Public polls suggest up to 69 per cent of us are willing to take a COVID-19 vaccine. Unsurprisingly, of the 69 per cent of, only 22 per cent of us said we feel strongly about taking the vaccine right now. This hesitation is understandable. It’s a scary time and a scary thought. When I am confused and scared about something I may not entirely understand, I usually ask an expert. I have an expert fix my car, an expert plumb and wire my house, and an expert teaches my children. Our health experts are collectively recommending vaccination. I can assure you, scientists and Health Canada are working very hard to ensure vaccines are safe and effective. This provides me with solace and confidence. I will get vaccinated. I will happily update you on that experience and keep you updated on key developments as vaccination rolls out. Your health care team can’t wait to answer your questions and offer you the vaccine when you are ready.
In all likelihood, pregnant women and children will be the last to be offered the vaccine. The reason for this is based on science that vaccines must first be proven safe and effective in the general adult population. The good news is that children are mostly, spared the worst of COVID-19’s wrath, but their risk isn’t zero, and at some point, they will also be offered a safe vaccine. If you are pregnant or plan to be, please be extra vigilant in protecting yourself from the virus.
I know everyone has many questions. We are on a journey. It’s important to note there are many other things we won’t know about COVID-19 vaccines until they have been in use for years. And, science will inform our answers. For example,
How well will these new vaccines actually work? Scientists are working on these answers every day. Current efficacy estimates are based on two months of follow-up after vaccination. We will have to wait and see what science tells us.
What are the side effects and for who? Side effects in clinical trials so far have been minimal and short-lived. There is no guarantee some vaccines won’t have rare, and possibly serious side effects for some. We are watching closely and learning every day.
How long will the vaccine last? It will take time to see how long vaccine protection lasts. Nearly a year into the COVID-19, we still don’t know how long people who were infected are protected. Could re-infections carry the same risk of severe illness, or will our immune systems respond quicker and turn future infections into colds? It’s too soon to say.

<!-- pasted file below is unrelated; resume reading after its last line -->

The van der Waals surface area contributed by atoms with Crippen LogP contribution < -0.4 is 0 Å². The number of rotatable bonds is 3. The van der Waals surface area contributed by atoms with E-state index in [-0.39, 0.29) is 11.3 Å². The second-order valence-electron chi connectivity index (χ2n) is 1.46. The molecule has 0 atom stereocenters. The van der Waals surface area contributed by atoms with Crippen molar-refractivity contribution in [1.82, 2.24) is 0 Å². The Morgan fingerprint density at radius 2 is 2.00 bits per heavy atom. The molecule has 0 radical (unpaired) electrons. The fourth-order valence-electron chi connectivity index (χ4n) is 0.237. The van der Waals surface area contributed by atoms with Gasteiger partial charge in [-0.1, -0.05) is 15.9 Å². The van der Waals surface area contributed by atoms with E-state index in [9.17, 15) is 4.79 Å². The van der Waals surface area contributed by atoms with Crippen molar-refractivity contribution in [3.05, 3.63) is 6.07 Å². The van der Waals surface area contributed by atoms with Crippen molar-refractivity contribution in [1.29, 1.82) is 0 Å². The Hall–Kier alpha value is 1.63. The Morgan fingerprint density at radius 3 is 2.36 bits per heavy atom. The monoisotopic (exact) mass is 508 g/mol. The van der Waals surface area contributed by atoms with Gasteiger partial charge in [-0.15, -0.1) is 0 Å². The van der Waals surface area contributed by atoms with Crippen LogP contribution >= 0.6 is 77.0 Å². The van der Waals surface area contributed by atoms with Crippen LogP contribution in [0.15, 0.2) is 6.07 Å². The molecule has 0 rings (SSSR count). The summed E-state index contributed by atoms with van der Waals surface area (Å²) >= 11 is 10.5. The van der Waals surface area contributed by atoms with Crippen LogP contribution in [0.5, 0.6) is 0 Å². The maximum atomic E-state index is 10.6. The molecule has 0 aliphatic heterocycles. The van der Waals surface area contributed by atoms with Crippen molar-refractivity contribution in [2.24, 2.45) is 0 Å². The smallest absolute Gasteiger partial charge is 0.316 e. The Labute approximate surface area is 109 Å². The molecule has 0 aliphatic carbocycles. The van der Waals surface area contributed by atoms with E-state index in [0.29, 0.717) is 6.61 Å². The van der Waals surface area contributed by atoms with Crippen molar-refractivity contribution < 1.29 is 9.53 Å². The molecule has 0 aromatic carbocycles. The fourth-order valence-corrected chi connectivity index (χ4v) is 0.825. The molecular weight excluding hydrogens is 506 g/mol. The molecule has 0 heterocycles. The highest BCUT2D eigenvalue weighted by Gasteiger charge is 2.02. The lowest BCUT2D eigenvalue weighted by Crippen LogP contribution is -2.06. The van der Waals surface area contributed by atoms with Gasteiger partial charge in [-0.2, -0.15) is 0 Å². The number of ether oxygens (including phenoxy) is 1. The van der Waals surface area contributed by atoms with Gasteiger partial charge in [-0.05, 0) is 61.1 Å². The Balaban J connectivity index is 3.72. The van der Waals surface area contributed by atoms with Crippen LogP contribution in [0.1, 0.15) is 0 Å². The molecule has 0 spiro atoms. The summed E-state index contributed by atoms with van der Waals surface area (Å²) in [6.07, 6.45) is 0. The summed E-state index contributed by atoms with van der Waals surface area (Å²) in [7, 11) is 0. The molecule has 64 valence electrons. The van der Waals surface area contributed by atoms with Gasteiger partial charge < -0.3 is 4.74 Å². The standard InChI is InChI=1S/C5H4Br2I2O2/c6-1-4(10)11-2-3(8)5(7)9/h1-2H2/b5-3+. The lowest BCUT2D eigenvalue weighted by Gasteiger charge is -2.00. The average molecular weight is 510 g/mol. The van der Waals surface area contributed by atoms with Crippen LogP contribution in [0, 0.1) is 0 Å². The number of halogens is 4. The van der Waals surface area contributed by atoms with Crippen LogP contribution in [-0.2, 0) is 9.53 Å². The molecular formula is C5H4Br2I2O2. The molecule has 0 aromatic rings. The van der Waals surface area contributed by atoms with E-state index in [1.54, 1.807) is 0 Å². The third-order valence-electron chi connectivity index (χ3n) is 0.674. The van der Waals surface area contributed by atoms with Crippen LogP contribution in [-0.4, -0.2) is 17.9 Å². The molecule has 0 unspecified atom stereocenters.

Will vaccinated people need to have their immunity boosted down the road with another shot, will they be able to get the same product they got the first time, or would they get better protection by moving to a different type of vaccine? We don’t know yet but plan to find these answers over time.
What Should You Do?
COVID-19 has dramatically changed our lives in less than a year. I think new vaccine developments will also create profound changes. We are at a critical juncture with our feet firmly planted in two different realities. The best path forward is to continue the amazing work we have done to minimize infections in our community and to consider vaccination. The best advice I can give you is to follow the science. Looking back, those countries where COVID-19 had the least impact followed the science – namely, New Zealand and Taiwan. If we do this, we will beat this horrible virus. So far, we have done what is right for this Valley by holding ourselves accountable, supporting each other, following science, medical guidelines and being safe. I know we can do this if we stay calm and do it together. We are Valley Strong!
On behalf of myself and your health care providers in the Valley, from our bubbles to yours, have a Merry Christmas and a joyous holiday season.